John Collinge’s plenary talk at Prion2015 in Colorado last month got off to a gradual start. He spent the first half hour reviewing the history of the kuru epidemic in Papua New Guinea, showing photos of rainforested hillscapes and videos of interviews with Fore people recalling the prion disease that, at its peak, wiped out 2% of their population annually. Then he segued into genetics, talking about his group’s finding, now six years old, that the G127V missense variant in PRNP underwent massive positive selection during the kuru epidemic [Mead 2009]. From its origins ~10 generations ago (the estimated time to most recent common ancestor of Fore G127V chromosomes) the variant rose to a 7% allele frequency in the most heavily affected regions, with not a single person carrying the variant falling ill with kuru.

Above: the thatched-wall BL2 prion room constructed in the Fore region, complete with a hand-powered centrifuge, from Dr. Collinge’s talk at Prion2015.

Kuru is an old story that, in Sonia’s words, “we didn’t expect to produce another chapter”. But to our surprise, halfway through the talk, Dr. Collinge launched into some brand new findings, which are published today in Nature [Asante 2015]. (See also Glenn Telling’s commentary and Boer Deng’s Nature News story). MRC Prion Unit generated two lines of transgenic mice expressing 127V HuPrP at ~1x and ~2x wild-type levels and tested their susceptibility to a variety of human prion isolates. Amazingly, when 127V was the only PrP being expressed, the mice evinced absolute resistance to all tested prion strains including four kuru isolates and several sporadic, iatrogenic, and variant CJD isolates. When the transgene array was heterozygous, in trans to a wild-type 129M or 129V HuPrP allele, the resistance was still nearly complete, with only vCJD prions achieving a ~50% attack rate.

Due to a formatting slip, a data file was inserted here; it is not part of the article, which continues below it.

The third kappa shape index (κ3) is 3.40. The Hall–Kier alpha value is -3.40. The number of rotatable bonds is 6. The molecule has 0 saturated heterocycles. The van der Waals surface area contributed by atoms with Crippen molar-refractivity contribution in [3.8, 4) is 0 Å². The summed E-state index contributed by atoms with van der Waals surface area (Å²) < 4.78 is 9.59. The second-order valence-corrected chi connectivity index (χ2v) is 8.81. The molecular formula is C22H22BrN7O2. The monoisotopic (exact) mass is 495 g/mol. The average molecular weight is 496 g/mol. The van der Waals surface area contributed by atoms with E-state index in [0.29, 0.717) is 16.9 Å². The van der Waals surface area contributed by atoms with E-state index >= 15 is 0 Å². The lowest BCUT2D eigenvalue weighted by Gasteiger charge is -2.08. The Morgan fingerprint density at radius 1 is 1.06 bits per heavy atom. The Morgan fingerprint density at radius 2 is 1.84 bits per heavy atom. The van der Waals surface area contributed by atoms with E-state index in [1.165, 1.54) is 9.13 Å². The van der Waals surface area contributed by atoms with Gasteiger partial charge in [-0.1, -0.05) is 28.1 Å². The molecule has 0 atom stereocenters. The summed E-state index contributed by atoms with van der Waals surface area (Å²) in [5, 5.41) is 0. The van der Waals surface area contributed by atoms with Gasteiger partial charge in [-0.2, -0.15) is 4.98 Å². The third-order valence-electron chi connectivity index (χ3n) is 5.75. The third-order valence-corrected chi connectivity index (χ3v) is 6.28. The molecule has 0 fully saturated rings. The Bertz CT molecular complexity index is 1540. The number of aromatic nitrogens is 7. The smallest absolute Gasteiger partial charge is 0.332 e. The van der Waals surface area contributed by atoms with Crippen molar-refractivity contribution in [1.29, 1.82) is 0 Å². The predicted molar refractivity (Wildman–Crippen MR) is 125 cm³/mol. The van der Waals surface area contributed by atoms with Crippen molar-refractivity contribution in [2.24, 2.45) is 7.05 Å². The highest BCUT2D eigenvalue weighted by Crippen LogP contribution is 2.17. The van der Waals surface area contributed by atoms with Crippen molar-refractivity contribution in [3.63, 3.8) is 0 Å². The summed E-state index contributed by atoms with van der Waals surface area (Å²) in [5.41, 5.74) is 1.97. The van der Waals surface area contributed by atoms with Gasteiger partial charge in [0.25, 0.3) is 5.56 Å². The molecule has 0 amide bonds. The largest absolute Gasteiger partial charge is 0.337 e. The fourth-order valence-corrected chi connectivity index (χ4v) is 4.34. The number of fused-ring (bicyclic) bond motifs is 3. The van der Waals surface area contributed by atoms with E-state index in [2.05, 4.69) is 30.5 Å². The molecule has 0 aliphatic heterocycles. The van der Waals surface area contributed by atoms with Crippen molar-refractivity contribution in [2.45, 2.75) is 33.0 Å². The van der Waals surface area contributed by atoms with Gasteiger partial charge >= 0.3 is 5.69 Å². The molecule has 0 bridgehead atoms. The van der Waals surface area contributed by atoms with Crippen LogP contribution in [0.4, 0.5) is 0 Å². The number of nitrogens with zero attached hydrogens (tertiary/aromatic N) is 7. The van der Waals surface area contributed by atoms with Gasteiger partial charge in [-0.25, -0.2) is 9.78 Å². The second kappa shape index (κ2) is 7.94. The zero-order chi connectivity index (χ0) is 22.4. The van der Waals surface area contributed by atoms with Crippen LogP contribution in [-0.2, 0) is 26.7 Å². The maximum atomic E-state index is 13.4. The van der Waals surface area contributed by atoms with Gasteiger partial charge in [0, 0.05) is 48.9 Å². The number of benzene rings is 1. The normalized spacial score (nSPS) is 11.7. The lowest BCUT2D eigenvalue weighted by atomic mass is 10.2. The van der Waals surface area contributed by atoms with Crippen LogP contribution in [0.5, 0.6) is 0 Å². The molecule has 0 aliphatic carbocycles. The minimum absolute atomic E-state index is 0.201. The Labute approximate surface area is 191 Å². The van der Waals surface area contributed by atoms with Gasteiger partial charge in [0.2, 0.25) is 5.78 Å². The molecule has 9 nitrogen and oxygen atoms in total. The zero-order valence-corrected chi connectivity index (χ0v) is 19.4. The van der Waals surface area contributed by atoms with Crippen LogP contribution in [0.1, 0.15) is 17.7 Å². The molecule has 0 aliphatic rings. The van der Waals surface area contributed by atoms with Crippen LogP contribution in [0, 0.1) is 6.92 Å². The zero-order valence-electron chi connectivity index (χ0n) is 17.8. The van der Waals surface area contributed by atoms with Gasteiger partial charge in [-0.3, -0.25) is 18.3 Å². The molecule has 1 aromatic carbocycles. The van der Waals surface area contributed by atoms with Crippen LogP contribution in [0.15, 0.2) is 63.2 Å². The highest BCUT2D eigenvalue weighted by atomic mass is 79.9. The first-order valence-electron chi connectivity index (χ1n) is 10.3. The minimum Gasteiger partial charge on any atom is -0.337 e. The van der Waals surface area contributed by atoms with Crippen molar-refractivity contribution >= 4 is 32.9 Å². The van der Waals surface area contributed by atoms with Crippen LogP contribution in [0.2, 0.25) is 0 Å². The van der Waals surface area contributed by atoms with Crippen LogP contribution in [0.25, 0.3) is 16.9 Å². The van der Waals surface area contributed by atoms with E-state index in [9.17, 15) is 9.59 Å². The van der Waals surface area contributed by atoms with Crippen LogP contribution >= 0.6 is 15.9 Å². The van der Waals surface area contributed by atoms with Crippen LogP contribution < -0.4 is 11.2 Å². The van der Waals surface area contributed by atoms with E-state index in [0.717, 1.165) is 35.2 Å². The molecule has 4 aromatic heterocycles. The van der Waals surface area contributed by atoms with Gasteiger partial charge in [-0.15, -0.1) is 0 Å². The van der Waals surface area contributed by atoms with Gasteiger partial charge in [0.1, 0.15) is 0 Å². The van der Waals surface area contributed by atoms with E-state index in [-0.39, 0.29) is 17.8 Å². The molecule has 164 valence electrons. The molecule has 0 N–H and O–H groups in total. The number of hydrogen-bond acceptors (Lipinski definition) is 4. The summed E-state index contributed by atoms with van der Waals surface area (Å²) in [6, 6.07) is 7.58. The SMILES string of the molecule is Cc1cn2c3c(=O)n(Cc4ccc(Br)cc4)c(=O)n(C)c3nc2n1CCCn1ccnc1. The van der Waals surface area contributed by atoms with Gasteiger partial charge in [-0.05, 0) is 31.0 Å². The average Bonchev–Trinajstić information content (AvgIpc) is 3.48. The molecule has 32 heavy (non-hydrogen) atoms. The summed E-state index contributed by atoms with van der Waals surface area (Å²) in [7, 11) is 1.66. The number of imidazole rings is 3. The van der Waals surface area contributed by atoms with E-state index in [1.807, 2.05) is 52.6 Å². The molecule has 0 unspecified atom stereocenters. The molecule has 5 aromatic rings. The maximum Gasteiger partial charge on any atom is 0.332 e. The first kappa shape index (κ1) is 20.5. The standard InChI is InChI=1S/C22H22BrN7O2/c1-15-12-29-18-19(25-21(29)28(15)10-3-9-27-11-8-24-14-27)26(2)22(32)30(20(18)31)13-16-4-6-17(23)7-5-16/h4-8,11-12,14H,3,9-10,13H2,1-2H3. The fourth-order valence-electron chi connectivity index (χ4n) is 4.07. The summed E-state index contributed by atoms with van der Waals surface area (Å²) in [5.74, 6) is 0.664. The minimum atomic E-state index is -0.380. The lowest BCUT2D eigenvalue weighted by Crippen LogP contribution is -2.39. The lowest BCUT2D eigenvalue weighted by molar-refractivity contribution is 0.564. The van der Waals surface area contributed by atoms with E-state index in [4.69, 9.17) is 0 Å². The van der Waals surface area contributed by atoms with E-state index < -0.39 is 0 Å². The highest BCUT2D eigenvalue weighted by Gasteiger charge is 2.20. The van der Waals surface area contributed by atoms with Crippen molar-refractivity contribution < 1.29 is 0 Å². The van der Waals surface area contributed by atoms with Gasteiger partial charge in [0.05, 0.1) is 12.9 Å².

Skeptics may note that the 127V transgenic mice in this study only expressed 1-2x wild-type levels of PrP, which is low compared to some transgenic lines. For instance, the first human PrP transgenic mice ever created, Tg152 [Telling 1994], which make a cameo in this study, express 6x wild-type levels of PrP. In general, higher PrP expression levels make for a more rapid disease course [Fischer 1996], and HuPrP knock-in mice, which express only 1x the wild-type level of PrP, exhibit incomplete attack rates for multiple human prion strains [Bishop 2006, Bishop 2010], even though they lack the 127V variant. Some human prion strains - particularly some of the kuru isolates tested here - have incubation times that last the better part of the natural lifespan of a mouse even in humanized mice without the 127V variant (see Table 2a, in Asante 2015). Therefore, one might wonder this study is fully powered to discriminate between complete resistance to prion disease versus just very long incubation times. In this study, however, the most salient comparison is between homozygous Tg35 mice (2x levels of wild-type PrP) and homozygous Tg183 mice (2x levels of 127V PrP). For all prion strains tested, almost 100% of the mice expressing wild-type HuPrP became sick (and the few that did not still showed subclinical infections), while not one of the homozygous 127V mice became sick, nor showed any histological signs of subclinical infection. While no transmission studies were undertaken to assess the possibility of low levels of prion propagation (as was once done, for instance, to show that PrP knockout mice are completely resistant to prions [Bueler 1993]), the data are certainly consistent with total resistance to prions, and at a minimum, the data are unambiguous that the protective effect of the G127V allele is very, very strong — apparently far greater than that of the well-known protective effects of M129V or E219K heterozygosity [Palmer 1991, Shibuya 1998, Bishop 2009].

Before you get too excited, the bad news is you almost certainly don’t have the 127V variant in either copy of your PRNP gene. It is ultra-rare, absent from 60,706 people in ExAC, and as Dr. Collinge noted, has so far never been seen in any population besides the Fore. And in case you’ve been taken in by the past year’s media blitz about genome engineering, it’s also worth noting that our ability to deliver genome editing vectors to the human brain is emphatically not at the point where this information is useful for gene therapy approaches either.